What is Condensation?
Condensation in a house is the result of warm, moisture-laden air encountering colder surfaces, causing the air to release its moisture in the form of water droplets. This phenomenon is often noticeable in areas such as bathrooms, particularly after hot showers, and in cooking spaces where steam is produced. Uninsulated cold water pipes or tanks can also attract moisture from the air, leading to condensation. To prevent these issues, ensuring proper ventilation, addressing any water leaks, and managing indoor humidity levels are essential practices for maintaining a comfortable and dry living environment.
Where is it coming from?
As condensation is created by household activities, simply installing new windows will not fix the problem. There are a variety of methods to help minimise the chance of condensation.
Proper ventilation is crucial to a healthy and dry home. Opening windows often and keeping them open, even a small amount, can help reduce condensation.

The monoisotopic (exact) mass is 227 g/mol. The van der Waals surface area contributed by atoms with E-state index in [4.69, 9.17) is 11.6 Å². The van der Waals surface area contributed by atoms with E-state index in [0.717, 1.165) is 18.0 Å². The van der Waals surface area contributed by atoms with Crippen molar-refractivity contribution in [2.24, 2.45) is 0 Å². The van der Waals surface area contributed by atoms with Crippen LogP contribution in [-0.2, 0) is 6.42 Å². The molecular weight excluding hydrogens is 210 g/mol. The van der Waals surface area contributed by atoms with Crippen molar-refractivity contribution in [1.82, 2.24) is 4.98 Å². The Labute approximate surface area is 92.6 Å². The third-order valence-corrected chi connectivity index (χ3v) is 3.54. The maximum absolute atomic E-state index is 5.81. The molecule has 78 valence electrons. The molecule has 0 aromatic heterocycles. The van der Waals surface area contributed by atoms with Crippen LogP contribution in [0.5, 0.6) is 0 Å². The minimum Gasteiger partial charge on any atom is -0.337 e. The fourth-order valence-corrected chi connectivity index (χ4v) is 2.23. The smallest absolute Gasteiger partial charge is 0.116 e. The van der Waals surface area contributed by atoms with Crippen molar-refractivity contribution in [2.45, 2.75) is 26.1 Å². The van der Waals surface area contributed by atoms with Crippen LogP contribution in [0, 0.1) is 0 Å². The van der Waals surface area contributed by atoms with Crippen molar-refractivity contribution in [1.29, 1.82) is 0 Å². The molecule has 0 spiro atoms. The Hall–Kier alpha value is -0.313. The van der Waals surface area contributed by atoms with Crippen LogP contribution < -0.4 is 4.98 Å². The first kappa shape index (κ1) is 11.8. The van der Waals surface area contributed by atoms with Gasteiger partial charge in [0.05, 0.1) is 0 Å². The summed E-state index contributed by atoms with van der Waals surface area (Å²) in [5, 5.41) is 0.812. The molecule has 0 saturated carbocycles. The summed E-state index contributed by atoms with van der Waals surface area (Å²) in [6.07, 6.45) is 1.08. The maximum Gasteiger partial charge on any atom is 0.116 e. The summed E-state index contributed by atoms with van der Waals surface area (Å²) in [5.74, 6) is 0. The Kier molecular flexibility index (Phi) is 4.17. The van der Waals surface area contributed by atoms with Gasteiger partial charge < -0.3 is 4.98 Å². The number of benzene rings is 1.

We offer options that allow our windows to be lockable while still providing natural passive ventilation.
Newer homes are built more airtight and have less natural airflow, so it is important that when performing tasks such as cooking, drying clothes, or taking a shower, you allow water vapour to escape outside.
These devices draw moisture from the air in the room and deposit it into a container for disposal. They are useful for reducing moisture but can add extra costs as they use power to operate.
3. Double Glazed Windows
Double glazing helps keep the inside surface warmer and reduces the likelihood of condensation forming on windows. It is important to note that moisture is still present even if it does not show.
4. Thermally Efficient Windows
These help to reduce and prevent the transfer of heat energy through the window frames. This, therefore, helps reduce condensation on windows. These should only be used with Double Glazing.
Click on the link to download the VW Condensation Fact Sheet.